1. Capitalize the first and last words in titles and subtitles (but see rule 7), and capitalize all other major words (nouns, pronouns, verbs, adjectives, adverbs, and some conjunctions—but see rule 4).
  2. Lowercase the articles the, a, and an.
  3. Lowercase prepositions, regardless of length, except when they are used adverbially or adjectivally (up in Look Up, down in Turn Down, on in The On Button, to in Come To, etc.) or when they compose part of a Latin expression used adjectivally or adverbially (De Facto, In Vitro, etc.).
  4. Lowercase the common coordinating conjunctions and, but, for, or, and nor.
  5. Lowercase to not only as a preposition (rule 3) but also as part of an infinitive (to Run, to Hide, etc.), and lowercase as in any grammatical function.
  6. Lowercase the part of a proper name that would be lowercased in text, such as de or von.
  7. Lowercase the second part of a species name, such as fulvescens in Acipenser fulvescens, even if it is the last word in a title or subtitle.

Let's look at eat because you love food first.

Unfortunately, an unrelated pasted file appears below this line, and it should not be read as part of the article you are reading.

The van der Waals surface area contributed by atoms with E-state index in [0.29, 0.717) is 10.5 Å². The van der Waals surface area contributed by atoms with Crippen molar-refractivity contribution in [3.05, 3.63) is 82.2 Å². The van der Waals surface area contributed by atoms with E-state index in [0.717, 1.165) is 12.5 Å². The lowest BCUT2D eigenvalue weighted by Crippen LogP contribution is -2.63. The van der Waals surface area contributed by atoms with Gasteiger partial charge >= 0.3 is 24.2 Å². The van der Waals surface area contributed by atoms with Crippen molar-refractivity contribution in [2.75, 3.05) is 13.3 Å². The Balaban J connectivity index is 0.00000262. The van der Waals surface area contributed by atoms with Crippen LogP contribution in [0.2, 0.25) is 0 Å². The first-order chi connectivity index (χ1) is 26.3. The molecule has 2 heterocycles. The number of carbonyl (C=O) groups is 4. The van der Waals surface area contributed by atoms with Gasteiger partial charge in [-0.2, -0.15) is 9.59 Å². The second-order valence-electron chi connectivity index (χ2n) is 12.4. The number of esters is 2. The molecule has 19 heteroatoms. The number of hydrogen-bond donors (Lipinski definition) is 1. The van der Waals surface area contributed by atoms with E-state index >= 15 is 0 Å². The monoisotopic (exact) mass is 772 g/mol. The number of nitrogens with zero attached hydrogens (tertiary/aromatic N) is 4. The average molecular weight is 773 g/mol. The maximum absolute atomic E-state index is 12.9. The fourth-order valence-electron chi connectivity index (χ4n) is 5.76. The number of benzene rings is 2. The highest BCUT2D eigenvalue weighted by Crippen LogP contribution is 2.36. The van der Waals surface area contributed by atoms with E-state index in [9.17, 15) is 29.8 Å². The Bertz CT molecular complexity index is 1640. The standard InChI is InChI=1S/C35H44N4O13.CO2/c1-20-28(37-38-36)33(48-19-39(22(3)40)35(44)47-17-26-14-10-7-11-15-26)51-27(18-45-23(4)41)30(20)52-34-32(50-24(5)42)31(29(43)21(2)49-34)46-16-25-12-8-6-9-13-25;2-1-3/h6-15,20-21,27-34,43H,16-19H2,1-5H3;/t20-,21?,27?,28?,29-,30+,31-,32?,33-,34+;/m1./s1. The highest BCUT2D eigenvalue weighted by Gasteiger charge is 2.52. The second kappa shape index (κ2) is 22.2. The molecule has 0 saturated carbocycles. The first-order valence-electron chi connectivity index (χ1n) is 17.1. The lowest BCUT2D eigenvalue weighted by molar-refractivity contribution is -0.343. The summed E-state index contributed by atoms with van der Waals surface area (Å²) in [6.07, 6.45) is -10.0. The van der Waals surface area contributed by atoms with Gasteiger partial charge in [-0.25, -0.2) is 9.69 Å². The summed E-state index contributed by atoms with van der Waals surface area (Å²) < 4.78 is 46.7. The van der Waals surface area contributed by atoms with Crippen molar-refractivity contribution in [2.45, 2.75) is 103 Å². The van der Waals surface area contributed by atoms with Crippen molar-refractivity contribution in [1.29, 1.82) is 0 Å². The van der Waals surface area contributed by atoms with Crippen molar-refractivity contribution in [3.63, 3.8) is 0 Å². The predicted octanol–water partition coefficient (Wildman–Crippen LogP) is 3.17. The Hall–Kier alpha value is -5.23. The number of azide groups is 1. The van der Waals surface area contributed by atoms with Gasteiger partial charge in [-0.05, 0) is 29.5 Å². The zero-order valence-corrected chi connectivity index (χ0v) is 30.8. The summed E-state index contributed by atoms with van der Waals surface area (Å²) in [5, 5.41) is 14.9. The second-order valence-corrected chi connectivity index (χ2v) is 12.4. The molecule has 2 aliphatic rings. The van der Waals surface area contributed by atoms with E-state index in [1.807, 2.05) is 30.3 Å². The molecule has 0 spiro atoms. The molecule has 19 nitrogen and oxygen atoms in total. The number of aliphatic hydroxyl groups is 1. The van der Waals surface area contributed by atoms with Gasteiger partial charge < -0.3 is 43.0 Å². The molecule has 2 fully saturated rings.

Chicago does consider because on its own to be a subordinating conjunction. Per 5.200:

A subordinating conjunction connects clauses of unequal grammatical rank. The conjunction introduces a clause that is dependent on the independent clause {follow this road until you reach the highway} {that squirrel is friendly because people feed it} {Marcus promised that he would help}. A pure subordinating conjunction has no antecedent and is not a pronoun or an adverb {take a message if someone calls}.

As it's not considered to be something that should be in lowercase, it should be in uppercase:

Eat Because You Love Food

Now, let's look at run because of your future.

Chicago doesn't discuss this specifically, so I will refer to Neal Whitman's blog post "Because as a preposition":